The reader is reminded that this paper is not intended to include detailed legal research, either as to the common law or legislation relating to sex matters. It is intended to provide the ‘basics” in some terminology and directions given by a trial judge; and to get the reader thinking about potential strategies and which may be best suited to you and/or your client’s case; together with some very real practical considerations, some of which may not have previously been encountered.
This paper will refer to some case studies from which one will be able to discern the strategies employed to assist the advocate/instructing solicitor.
The Amending Act [EAGP] passed Parliament on 18 October 2017 and the Department of Justice [“DoJ”] has advised it is expected that the EAGP reform will commence by May 2018.
The Department of Justice [“DoJ”] has referred to the EAGP reforms as “a systemic shift in the way serious criminal matters are managed in the courts”. Indeed, the reforms will significantly change the way in which a criminal lawyer should approach the client’s case and likely, in the advice to be given to that client…
PCA (Proscribed Concentration of Alcohol) charges are rarely defended. There are a number of very good reasons for this fact. For one thing, in most cases there is no reasonable prospect of a successful defence. The system for the detection, documentation and prosecution of PCA offences is so finely tuned that there is often no room left for doubt about the guilt of the accused. Added to this is the cost associated with mounting a defence to a criminal charge. Even where there is a viable defence, some accused will choose to plead guilty to a PCA in order to avoid the substantial cost of a defended hearing.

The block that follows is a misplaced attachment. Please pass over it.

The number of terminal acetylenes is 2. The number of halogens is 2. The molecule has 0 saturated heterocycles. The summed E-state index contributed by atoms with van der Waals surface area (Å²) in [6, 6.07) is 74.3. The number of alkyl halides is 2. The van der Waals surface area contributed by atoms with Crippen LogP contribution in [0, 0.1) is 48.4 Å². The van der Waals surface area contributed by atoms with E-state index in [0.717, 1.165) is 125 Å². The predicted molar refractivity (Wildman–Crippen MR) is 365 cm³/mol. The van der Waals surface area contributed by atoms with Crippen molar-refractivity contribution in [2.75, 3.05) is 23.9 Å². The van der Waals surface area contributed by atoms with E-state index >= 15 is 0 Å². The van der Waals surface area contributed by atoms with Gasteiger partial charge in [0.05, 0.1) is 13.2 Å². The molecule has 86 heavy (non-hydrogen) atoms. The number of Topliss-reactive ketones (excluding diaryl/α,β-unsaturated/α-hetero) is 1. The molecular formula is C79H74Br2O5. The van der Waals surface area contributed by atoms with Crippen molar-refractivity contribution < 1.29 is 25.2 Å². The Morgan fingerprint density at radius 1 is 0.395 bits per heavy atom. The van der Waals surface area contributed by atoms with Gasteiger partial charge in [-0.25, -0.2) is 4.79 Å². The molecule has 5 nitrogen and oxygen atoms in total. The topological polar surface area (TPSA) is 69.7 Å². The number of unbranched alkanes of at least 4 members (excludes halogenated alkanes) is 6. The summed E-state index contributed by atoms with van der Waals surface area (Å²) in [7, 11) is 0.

I appeared for Dean Waters as trial advocate, in my first murder trial [at Newcastle Supreme Court] in 1997 before his Honour RS Hulme J (as he then was), when after a 9 day trial, the jury took about 30 minutes to find the accused not guilty of the murder of Allen Hall; notwithstanding the accused’s admission to firing the shotgun that killed the deceased. All the subjective background of the accused, including his very substantial abuse at the hands of his father, Cec Waters, was in evidence at the trial and was never disputed by the Crown.
This paper will cover two separate topics which, it is hoped, are of interest and practical utility to criminal law practitioners. As is necessitated by the allocated time, and no doubt much to the relief of the audience, the focus of this paper will be inexorably practical and pragmatic. In deference to the undoubtedly substantial experience of the members of this audience, no attempt will be made to set out the basic principles of the areas of law under consideration. Instead, the writer will endeavour to highlight aspects of each area of the two areas of law under consideration which may be less well understood of known while at the same time being of use in the everyday conduct of a criminal practice.